Devastated by the heinous murder of his two-year old son at the hands of a serial killer just a handful of years after losing his wife in a freak accident, the last thing David Boyd wants to do is strap on a guitar, though that has always been his avenue of escape during bad times. But he’d never dreamed he would experience times as bad as this. David, Guitarist, singer, and song writer for death-metal band ‘Corpse Whisperer’ is, not surprisingly, inconsolable.
As a result of the crushing loss, he finds himself consumed by thoughts and wishes; and anger at the family he’d been cheated out of.
As he finally resorts to returning to the stage, the murders continue; the victims all death-metal performers and their families. Spread over a wide area, there appears to be no tie-in beyond the bands. The FBI Special Agent in charge of the case from the beginning works tirelessly to solve the case, offer David some closure, and see to it that the murderer gets what’s coming to him.
David is approached by a world famous psychic who claims she can contact his son; for a price. Desperate, and grasping at straws, David agrees. He soon discovers things are not as they seem. And neither is the psychic, who has her own motive for trying to reach the dead boy.
The story of a father’s love, which leads him to the brink of hell to avenge the death of his child.
I enjoyed this book. I bought a paperback version of Necromancer at the author’s book signing. At the very beginning, I felt bad for David. He lost his wife and his little boy. David just seemed to have bad luck all around. This made me hope that Special Agent John Paxton could capture the little boy Davey’s killer.
Eddie Roy has talent with writing imagery. For example, “…slid into oncoming traffic like an out-of-control turtle” and “…the ornate-looking chandelier dangling above him like a UFO against a bone-white sky.”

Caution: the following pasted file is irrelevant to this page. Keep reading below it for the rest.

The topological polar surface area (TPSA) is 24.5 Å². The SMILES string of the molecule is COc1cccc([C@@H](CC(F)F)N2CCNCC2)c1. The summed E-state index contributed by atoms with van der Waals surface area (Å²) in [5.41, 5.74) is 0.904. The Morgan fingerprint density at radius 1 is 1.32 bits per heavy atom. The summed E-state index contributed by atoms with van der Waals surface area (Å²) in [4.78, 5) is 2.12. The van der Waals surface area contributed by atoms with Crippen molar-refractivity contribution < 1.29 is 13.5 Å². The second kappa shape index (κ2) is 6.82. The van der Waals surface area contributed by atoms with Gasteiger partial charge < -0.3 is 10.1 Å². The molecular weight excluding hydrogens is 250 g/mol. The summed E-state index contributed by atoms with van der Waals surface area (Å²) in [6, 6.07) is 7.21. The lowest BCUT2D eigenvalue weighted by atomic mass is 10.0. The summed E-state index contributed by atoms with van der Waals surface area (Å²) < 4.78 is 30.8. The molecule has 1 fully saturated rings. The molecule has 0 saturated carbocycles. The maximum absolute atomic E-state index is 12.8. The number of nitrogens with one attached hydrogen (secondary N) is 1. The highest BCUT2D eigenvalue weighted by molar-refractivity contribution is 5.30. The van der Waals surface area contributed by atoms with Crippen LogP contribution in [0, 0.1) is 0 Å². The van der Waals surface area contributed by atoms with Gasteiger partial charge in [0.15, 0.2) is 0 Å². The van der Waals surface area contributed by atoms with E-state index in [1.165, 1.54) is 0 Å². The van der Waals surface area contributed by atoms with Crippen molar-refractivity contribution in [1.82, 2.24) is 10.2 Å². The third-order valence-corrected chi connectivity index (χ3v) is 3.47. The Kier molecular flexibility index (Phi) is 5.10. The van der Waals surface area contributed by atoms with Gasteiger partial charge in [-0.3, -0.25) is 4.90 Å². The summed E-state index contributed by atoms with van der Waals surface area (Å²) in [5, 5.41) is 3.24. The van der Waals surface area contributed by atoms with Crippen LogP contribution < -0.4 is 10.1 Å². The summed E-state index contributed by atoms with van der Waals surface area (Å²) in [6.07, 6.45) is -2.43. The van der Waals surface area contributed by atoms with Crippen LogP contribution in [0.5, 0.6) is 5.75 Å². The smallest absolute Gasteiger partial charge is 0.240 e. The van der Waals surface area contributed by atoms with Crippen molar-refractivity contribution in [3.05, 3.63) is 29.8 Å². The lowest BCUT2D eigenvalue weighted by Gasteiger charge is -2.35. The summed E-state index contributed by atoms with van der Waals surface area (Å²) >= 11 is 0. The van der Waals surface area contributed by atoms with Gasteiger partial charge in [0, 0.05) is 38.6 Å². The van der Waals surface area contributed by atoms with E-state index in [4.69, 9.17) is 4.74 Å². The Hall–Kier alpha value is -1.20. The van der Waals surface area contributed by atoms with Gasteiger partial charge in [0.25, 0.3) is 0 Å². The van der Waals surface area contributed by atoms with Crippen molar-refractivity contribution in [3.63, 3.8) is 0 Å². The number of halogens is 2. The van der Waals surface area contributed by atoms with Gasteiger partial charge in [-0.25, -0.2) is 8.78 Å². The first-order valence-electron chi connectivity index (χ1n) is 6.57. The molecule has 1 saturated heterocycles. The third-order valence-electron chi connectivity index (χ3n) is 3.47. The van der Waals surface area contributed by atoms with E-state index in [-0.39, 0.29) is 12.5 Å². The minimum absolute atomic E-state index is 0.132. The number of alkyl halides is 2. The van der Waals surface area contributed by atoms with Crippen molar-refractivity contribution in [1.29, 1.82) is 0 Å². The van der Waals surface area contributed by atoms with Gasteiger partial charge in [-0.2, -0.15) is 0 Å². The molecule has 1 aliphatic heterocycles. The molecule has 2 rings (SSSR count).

My paperback had some formatting issues. It was hit or miss with indentation of paragraphs. The majority of the book wasn’t indented at all, so it seemed like I was reading a big block of text, instead of having white space in the margins. There were a few typos with missing quotation marks with the dialogue.
My favorite lines from the book were: 1) David and Patty met about a year and a half after his creative desperation guided him in a direction he would eventually recognize as the beginning of his downward spiral. 2) David was addicted. He hated the music and the life, but he was addicted to the applause. 3) He probably wouldn’t continue drawing breath long enough to regret his carelessness. 4) They sat silently for a few moments, neither of them wanting to start a conversation, Paxton too hesitant, David too scared.
While reading, I couldn’t tell if the book was written in omniscience point-of-view or if the scenes were head hopping. Knowing every character’s thought process all at once didn’t leave any mystery. There was a lot of repetition with characters’ narrative summaries but it made sense because these characters were obsessed with what was going on around them. David was obsessed with losing his family in horrific ways. Agent Paxton was obsessed with finding justice for David. The bad guys were obsessed with bringing psychological warfare to David and Paxton, etc., etc.
The novella had great suspense towards the middle and last few scenes. It was cool seeing the villains portray themselves. At the end of the day, they were winning, so they were cocky with themselves. There was a satisfying ending. I was biting my nails scared for David’s safety. The ending tied everything together nicely.
I RECOMMEND this book to read.